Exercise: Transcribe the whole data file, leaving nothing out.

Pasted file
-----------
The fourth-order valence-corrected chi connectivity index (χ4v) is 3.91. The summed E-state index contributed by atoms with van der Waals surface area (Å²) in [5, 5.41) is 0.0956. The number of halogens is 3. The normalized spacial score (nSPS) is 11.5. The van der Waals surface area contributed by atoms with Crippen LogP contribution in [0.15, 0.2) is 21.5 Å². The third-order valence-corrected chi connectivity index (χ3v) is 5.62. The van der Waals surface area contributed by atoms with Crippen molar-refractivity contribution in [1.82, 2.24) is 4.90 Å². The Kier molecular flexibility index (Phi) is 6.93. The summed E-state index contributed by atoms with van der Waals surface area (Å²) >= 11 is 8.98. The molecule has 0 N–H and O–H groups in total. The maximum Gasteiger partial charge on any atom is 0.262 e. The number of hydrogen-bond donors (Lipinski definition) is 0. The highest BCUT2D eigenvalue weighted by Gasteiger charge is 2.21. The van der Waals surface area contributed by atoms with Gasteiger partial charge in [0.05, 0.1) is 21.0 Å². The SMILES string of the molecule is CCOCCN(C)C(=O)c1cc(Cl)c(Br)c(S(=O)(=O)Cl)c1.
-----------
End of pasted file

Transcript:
The fourth-order valence-corrected chi connectivity index (χ4v) is 3.91. The summed E-state index contributed by atoms with van der Waals surface area (Å²) in [5, 5.41) is 0.0956. The number of halogens is 3. The normalized spacial score (nSPS) is 11.5. The van der Waals surface area contributed by atoms with Crippen LogP contribution in [0.15, 0.2) is 21.5 Å². The third-order valence-corrected chi connectivity index (χ3v) is 5.62. The van der Waals surface area contributed by atoms with Crippen molar-refractivity contribution in [1.82, 2.24) is 4.90 Å². The Kier molecular flexibility index (Phi) is 6.93. The summed E-state index contributed by atoms with van der Waals surface area (Å²) >= 11 is 8.98. The molecule has 0 N–H and O–H groups in total. The maximum Gasteiger partial charge on any atom is 0.262 e. The number of hydrogen-bond donors (Lipinski definition) is 0. The highest BCUT2D eigenvalue weighted by Gasteiger charge is 2.21. The van der Waals surface area contributed by atoms with Gasteiger partial charge in [0.05, 0.1) is 21.0 Å². The SMILES string of the molecule is CCOCCN(C)C(=O)c1cc(Cl)c(Br)c(S(=O)(=O)Cl)c1.